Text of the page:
We’re declaring 2014 the year of the hacker. There have been more high-profile data breaches in the last 12 months than ever before -- and security experts say 2015 could be a stormy year. Before we get to the predictions, let’s take a look at some of the biggest hacks in an unprecedented year of data breaches.
Controversial Sony Hack
The hack that’s still on everyone’s mind remains somewhat of a mystery. The Federal Bureau of Investigation is pointing the finger of blame for the Sony Pictures Entertainment cyberattack directly at North Korea, but security experts don't agree.
The hackers compromised Sony Pictures' computer systems, stole data and intellectual property, and initially caused the movie giant to can its new comic film, "The Interview." The Sony-produced comedy starring Seth Rogen and James Franco, was thought to be the likely cause of the cyberattack. The movie depicts a fictional plot to assassinate North Korean dictator Kim Jong-un. Ultimately, Sony released the film online on December 24 and in some U.S. theaters on Christmas day.
JP Morgan and Financial Services
First JP Morgan was hacked in September. Then, in October, 13 financial institutions, including Fidelity Investments, were hit by cybercriminals believed to be associated with the same crew. JP Morgan revealed the accounts of 76 million households were compromised in the attack. On top of that, another 7 million small businesses were compromised. In a Securities & Exchange Commission filing, the firm said that user contact information, including names, addresses, phone numbers and e-mail addresses were compromised.
The Home Depot Hit
In September, Home Depot warned customers about a potential data breach. By November, the home improvement retailing giant reported the breach was worse than it first thought. Beyond the payment-card data Home Depot initially said was leaked in the attack, separate files containing about 53 million e-mail addresses were also captured.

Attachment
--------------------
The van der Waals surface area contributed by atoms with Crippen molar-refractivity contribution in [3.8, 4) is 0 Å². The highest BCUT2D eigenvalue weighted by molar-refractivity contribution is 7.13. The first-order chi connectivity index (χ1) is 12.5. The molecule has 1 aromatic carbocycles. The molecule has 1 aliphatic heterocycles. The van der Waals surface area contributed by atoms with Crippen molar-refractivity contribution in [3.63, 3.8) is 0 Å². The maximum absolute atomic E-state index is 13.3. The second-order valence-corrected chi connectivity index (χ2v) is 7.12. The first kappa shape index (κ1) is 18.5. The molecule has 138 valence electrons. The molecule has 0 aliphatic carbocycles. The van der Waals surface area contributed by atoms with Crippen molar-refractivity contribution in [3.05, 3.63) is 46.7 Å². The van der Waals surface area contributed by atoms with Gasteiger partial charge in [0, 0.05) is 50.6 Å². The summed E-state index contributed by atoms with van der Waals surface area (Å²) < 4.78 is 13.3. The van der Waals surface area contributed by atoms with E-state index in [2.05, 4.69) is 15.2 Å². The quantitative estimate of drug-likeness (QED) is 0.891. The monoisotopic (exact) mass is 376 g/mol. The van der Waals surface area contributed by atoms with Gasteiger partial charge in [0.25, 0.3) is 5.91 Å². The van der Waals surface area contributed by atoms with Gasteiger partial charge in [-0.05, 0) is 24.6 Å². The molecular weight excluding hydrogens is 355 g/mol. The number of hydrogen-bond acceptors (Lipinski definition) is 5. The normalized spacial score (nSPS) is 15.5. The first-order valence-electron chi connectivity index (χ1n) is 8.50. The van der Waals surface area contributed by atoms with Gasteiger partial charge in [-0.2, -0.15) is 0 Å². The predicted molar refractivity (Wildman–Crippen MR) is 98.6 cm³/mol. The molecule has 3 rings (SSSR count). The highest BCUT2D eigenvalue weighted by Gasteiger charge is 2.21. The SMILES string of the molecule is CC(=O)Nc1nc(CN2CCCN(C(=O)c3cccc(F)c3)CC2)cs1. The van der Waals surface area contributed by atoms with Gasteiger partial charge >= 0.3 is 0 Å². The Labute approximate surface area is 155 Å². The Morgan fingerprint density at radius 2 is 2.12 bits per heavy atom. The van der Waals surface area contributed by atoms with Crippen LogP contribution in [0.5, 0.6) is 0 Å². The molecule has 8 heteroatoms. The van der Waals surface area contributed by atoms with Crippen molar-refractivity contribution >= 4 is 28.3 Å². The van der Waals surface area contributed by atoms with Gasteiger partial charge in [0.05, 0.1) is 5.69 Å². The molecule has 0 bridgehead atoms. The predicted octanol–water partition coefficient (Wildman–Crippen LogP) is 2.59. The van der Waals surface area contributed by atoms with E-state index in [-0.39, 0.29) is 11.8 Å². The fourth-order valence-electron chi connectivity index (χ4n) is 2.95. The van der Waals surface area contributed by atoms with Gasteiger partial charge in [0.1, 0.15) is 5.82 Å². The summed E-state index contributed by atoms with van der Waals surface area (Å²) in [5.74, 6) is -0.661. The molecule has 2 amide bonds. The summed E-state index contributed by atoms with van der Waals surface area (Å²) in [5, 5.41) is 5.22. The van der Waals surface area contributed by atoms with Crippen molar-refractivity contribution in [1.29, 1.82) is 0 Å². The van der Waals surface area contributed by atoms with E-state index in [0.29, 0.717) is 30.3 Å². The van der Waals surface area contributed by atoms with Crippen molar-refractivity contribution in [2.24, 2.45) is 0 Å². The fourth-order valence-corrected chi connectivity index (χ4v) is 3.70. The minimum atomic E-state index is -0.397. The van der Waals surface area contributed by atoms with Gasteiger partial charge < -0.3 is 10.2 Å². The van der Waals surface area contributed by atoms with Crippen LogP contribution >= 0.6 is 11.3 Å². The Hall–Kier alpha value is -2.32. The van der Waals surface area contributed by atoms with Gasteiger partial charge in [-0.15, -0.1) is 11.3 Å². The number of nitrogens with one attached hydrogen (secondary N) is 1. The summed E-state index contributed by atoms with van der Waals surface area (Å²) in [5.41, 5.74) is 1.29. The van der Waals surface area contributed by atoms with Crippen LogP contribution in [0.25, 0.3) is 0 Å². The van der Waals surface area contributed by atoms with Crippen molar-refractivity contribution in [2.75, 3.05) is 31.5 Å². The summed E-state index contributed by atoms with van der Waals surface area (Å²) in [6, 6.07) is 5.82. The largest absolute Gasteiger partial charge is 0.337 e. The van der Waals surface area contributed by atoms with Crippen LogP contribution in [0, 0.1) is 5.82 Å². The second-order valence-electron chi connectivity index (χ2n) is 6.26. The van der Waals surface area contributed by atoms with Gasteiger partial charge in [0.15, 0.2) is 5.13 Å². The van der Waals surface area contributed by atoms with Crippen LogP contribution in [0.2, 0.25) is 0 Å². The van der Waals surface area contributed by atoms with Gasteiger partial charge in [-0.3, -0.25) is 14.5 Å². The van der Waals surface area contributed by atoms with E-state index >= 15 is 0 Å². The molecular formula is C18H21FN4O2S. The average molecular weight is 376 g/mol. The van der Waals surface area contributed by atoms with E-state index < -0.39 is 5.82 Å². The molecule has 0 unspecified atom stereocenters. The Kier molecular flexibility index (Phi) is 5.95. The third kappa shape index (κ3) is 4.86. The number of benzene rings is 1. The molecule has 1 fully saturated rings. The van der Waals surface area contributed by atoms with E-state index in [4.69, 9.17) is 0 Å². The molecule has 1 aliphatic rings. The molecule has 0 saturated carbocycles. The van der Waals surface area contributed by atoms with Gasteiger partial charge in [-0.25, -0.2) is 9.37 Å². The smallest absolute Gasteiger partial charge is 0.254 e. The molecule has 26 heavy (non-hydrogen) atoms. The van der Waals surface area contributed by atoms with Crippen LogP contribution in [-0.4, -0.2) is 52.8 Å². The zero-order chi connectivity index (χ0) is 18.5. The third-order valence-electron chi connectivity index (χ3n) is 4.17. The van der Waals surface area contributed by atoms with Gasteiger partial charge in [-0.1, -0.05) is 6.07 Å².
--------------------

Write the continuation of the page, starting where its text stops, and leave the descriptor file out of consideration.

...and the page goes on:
Target Breach Spillover
The now infamous Target data theft was the largest affecting a retailer since data on 45.7 million shoppers was taken in 2005 from retailing giant TJX, which operated several chains, including T.J. Maxx and Marshalls. Although it took place in December 2013, the fallout continued into 2014.
Both Target’s CEO and CIO resigned over the massive data breach, which led to the theft of information on what was believed to have been 40 million credit and debit card accounts in transactions that occurred from November 27 to December 15. The hack on Target was expected to cost more than $400 million.
Hackers, Hackers Everywhere
The list of breaches goes on and on and on. In December, fashion retailer Bebe said it detected suspicious activity on computers that operate the payment processing system for its stores. Staples revealed a hack in October. At least 100,000 photos, including nude images, were hacked from Snapchat in the same month.
Just days earlier, fast food chain Dairy Queen pushed out a security story and it's anything but sweet. The international firm said cybercriminals hit systems at some of its DQ locations and one Orange Julius location in the United States. AT&T suffered its second insider data breach in October.